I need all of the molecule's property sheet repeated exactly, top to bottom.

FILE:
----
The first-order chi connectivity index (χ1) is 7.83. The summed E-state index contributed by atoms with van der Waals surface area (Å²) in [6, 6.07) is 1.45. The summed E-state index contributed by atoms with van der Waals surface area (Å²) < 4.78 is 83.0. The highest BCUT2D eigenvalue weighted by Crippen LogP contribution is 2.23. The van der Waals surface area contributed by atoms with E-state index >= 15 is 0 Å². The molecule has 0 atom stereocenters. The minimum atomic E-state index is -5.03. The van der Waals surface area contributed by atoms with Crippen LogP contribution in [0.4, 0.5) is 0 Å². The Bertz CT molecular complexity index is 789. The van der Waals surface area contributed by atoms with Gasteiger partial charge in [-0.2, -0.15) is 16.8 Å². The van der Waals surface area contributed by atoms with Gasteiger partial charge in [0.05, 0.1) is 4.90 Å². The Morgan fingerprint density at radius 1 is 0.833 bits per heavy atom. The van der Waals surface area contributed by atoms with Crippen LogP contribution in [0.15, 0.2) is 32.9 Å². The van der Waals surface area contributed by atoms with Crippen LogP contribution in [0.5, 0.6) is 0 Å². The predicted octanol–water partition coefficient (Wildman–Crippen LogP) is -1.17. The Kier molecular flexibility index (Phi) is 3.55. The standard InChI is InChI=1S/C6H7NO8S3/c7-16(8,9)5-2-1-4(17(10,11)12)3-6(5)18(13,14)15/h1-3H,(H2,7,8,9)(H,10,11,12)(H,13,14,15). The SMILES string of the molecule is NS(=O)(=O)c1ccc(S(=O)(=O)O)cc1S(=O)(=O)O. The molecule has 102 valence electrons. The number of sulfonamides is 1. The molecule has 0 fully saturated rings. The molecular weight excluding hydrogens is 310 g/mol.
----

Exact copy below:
The first-order chi connectivity index (χ1) is 7.83. The summed E-state index contributed by atoms with van der Waals surface area (Å²) in [6, 6.07) is 1.45. The summed E-state index contributed by atoms with van der Waals surface area (Å²) < 4.78 is 83.0. The highest BCUT2D eigenvalue weighted by Crippen LogP contribution is 2.23. The van der Waals surface area contributed by atoms with E-state index >= 15 is 0 Å². The molecule has 0 atom stereocenters. The minimum atomic E-state index is -5.03. The van der Waals surface area contributed by atoms with Crippen LogP contribution in [0.4, 0.5) is 0 Å². The Bertz CT molecular complexity index is 789. The van der Waals surface area contributed by atoms with Gasteiger partial charge in [-0.2, -0.15) is 16.8 Å². The van der Waals surface area contributed by atoms with Gasteiger partial charge in [0.05, 0.1) is 4.90 Å². The Morgan fingerprint density at radius 1 is 0.833 bits per heavy atom. The van der Waals surface area contributed by atoms with Crippen LogP contribution in [0.15, 0.2) is 32.9 Å². The van der Waals surface area contributed by atoms with Crippen LogP contribution in [0.5, 0.6) is 0 Å². The predicted octanol–water partition coefficient (Wildman–Crippen LogP) is -1.17. The Kier molecular flexibility index (Phi) is 3.55. The standard InChI is InChI=1S/C6H7NO8S3/c7-16(8,9)5-2-1-4(17(10,11)12)3-6(5)18(13,14)15/h1-3H,(H2,7,8,9)(H,10,11,12)(H,13,14,15). The SMILES string of the molecule is NS(=O)(=O)c1ccc(S(=O)(=O)O)cc1S(=O)(=O)O. The molecule has 102 valence electrons. The number of sulfonamides is 1. The molecule has 0 fully saturated rings. The molecular weight excluding hydrogens is 310 g/mol.